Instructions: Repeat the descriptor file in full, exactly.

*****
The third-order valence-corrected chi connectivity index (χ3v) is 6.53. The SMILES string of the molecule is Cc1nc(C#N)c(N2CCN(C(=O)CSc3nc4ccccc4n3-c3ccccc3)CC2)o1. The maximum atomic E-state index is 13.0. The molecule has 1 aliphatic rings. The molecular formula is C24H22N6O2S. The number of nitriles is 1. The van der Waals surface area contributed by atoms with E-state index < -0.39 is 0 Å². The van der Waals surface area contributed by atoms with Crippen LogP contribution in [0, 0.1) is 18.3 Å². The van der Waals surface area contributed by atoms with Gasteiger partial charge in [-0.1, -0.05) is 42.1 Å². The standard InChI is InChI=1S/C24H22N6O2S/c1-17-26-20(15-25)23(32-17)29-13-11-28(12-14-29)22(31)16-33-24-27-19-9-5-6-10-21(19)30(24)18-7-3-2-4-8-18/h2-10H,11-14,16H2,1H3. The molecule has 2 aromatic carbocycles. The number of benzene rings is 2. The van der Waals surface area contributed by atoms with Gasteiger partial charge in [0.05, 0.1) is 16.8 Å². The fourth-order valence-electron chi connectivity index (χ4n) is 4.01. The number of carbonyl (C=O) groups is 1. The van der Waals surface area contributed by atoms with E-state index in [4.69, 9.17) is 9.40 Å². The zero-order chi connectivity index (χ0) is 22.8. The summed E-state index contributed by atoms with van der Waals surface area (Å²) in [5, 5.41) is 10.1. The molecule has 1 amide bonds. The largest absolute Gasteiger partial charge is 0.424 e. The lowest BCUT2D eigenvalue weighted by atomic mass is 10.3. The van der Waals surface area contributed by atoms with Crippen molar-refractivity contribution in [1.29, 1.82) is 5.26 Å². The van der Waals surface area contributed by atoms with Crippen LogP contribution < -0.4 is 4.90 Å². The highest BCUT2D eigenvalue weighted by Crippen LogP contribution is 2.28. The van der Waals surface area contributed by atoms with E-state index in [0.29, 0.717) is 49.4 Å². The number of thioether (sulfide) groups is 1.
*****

The third-order valence-corrected chi connectivity index (χ3v) is 6.53. The SMILES string of the molecule is Cc1nc(C#N)c(N2CCN(C(=O)CSc3nc4ccccc4n3-c3ccccc3)CC2)o1. The maximum atomic E-state index is 13.0. The molecule has 1 aliphatic rings. The molecular formula is C24H22N6O2S. The number of nitriles is 1. The van der Waals surface area contributed by atoms with E-state index < -0.39 is 0 Å². The van der Waals surface area contributed by atoms with Crippen LogP contribution in [0, 0.1) is 18.3 Å². The van der Waals surface area contributed by atoms with Gasteiger partial charge in [-0.1, -0.05) is 42.1 Å². The standard InChI is InChI=1S/C24H22N6O2S/c1-17-26-20(15-25)23(32-17)29-13-11-28(12-14-29)22(31)16-33-24-27-19-9-5-6-10-21(19)30(24)18-7-3-2-4-8-18/h2-10H,11-14,16H2,1H3. The molecule has 2 aromatic carbocycles. The number of benzene rings is 2. The van der Waals surface area contributed by atoms with Gasteiger partial charge in [0.05, 0.1) is 16.8 Å². The fourth-order valence-electron chi connectivity index (χ4n) is 4.01. The number of carbonyl (C=O) groups is 1. The van der Waals surface area contributed by atoms with E-state index in [4.69, 9.17) is 9.40 Å². The zero-order chi connectivity index (χ0) is 22.8. The summed E-state index contributed by atoms with van der Waals surface area (Å²) in [5, 5.41) is 10.1. The molecule has 1 amide bonds. The largest absolute Gasteiger partial charge is 0.424 e. The lowest BCUT2D eigenvalue weighted by atomic mass is 10.3. The van der Waals surface area contributed by atoms with Crippen molar-refractivity contribution in [1.29, 1.82) is 5.26 Å². The van der Waals surface area contributed by atoms with Crippen LogP contribution < -0.4 is 4.90 Å². The highest BCUT2D eigenvalue weighted by Crippen LogP contribution is 2.28. The van der Waals surface area contributed by atoms with E-state index in [0.29, 0.717) is 49.4 Å². The number of thioether (sulfide) groups is 1.